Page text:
Number 11: I’m still annoyed by update posts. If you couldn’t tell,  I have a hard time taking this sort of thing seriously.

Number 12: I still use a computer as my primary method for writing. From time to time, I’ve been known to write on a piece of paper or a block of wood. When I was a child in school, there were many times when I wrote on my arm or hand.

Number 13: I’m working on a new bildungsroman. For those of you who don’t speak German, I’ll translate: coming-of-age novel. I’m enjoying this one and I’ll be sure to post excerpts as I write it.


I think that’s all. Update over.

I Know why They’ll Vote for Trump

While the media has sought explanation after explanation for Donald Trump’s success in the polls, I think I finally have it figured out. The following short story is based off an experience I had a few weeks ago. It’s another example of fictionalizing an every day experience. In this story, I take some ordinary men talking about an upcoming election for a home owners association and compare it to the upcoming Republican primary election. th (14)This is written as an allegory, but the only hints are in the title and the final sentence. Here it is:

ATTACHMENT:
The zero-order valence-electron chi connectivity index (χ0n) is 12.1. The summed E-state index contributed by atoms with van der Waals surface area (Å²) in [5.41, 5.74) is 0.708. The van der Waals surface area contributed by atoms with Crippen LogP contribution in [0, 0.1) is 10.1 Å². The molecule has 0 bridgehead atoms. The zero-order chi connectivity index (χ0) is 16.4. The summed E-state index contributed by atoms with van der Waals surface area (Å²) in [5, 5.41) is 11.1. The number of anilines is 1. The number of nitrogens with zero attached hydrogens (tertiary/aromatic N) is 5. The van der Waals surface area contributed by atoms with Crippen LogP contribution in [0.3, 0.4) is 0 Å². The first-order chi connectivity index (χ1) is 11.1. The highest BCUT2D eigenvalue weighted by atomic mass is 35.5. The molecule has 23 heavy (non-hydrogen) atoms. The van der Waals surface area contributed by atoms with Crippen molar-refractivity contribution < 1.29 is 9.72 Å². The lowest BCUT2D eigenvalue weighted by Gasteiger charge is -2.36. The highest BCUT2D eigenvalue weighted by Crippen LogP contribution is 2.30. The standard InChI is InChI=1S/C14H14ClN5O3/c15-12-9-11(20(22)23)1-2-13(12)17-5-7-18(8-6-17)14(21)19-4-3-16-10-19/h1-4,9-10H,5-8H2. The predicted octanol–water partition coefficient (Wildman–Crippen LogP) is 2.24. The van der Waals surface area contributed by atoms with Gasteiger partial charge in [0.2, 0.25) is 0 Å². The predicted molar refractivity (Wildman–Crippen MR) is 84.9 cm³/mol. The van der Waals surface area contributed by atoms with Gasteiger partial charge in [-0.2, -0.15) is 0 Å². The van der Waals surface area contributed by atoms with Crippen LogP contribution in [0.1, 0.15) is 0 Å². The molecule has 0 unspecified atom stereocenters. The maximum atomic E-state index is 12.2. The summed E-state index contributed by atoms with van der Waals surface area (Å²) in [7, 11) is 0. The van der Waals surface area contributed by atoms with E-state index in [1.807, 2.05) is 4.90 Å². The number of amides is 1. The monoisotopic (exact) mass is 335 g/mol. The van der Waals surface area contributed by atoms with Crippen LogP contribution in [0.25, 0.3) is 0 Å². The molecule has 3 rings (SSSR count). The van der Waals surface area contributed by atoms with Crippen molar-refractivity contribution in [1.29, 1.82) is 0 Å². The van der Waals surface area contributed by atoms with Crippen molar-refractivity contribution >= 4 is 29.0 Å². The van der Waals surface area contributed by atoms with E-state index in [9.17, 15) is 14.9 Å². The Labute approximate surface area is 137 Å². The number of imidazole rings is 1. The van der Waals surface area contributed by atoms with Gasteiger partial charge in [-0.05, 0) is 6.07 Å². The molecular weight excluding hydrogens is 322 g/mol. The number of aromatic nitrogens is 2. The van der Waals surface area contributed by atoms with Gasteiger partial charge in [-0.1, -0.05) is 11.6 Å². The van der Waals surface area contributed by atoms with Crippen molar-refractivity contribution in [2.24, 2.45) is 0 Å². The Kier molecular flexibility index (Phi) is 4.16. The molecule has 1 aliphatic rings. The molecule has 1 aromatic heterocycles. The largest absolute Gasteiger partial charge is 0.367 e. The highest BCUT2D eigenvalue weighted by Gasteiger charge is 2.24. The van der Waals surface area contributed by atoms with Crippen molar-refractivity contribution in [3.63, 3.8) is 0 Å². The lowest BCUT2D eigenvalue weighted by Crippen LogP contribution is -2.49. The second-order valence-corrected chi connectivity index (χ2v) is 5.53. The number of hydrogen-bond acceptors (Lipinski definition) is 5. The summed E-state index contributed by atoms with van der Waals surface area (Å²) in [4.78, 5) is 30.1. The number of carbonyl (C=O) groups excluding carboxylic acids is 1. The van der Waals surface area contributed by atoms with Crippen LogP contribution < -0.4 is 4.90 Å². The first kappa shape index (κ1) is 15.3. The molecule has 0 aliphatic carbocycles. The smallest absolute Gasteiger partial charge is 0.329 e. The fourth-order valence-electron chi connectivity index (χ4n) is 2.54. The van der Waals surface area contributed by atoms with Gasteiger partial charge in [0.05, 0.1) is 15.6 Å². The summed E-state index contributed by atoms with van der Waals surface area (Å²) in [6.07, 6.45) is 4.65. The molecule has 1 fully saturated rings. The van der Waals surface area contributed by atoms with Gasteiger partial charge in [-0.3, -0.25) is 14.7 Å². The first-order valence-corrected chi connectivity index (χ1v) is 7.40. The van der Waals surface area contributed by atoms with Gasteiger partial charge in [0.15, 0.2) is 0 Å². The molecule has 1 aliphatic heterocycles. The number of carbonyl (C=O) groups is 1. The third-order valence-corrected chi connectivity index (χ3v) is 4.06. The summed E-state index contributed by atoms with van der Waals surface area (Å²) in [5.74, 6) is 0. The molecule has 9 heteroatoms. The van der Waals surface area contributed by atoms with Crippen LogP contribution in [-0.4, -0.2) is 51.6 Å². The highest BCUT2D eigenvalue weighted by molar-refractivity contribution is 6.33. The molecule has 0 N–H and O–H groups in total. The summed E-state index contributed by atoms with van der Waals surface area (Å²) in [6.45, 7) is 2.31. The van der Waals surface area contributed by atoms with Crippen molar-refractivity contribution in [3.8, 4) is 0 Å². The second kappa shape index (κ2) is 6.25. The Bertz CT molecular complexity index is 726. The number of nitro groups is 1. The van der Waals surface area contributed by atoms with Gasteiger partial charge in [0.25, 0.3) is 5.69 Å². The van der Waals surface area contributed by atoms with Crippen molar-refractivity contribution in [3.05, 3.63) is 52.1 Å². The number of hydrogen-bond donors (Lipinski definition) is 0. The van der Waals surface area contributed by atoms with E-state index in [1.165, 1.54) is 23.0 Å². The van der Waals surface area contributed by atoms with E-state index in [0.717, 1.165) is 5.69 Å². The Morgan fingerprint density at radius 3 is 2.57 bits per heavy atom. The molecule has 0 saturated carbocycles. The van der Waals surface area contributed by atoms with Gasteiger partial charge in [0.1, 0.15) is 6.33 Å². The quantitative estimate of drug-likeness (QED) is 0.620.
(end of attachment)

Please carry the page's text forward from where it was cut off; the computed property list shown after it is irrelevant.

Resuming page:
I Know why They’ll Vote for Trump

So I walked back down the gravel road and saw Ned McCumbee and Skip Wright standing beside the old white Camaro parked at the end of the driveway. Caked in dust, the car faced out towards the road and didn’t seem to mind McCumbee’s weight, all three-hundred pounds of it, sitting heavily on its hood.

I had passed the men on the way out to pay Miss Evelyn Thompson a visit. She was an older lady and a tree threatened to smash the roof of her house. She had called from her house-telephone and I could tell because the number didn’t match the one she had given me the week before. “Could you come take a look at it?” she had asked.

Well, that tree was in need of a professional. “Sorry, miss,” I had said, “But I can’t take it down. You’ll need a professional for that. I got the name of a guy. It won’t cost you much. I’ll call him for—”

But she interrupted me and asked for his phone number. “No, I’ll call. Don’t you worry. I’ll call.”

But she wouldn’t call. I knew right then and there. She wouldn’t call and later that summer the tree would come down on its own.

Anyway, I was on way back from speaking with Miss Evelyn when Skip Wright noticed me from his place standing across from the white Camaro. He waved his big hand with his long noodle of an arm. I had managed to pass by unnoticed on my way up, but they noticed me this time. Maybe they’d been talking about me after I passed them earlier.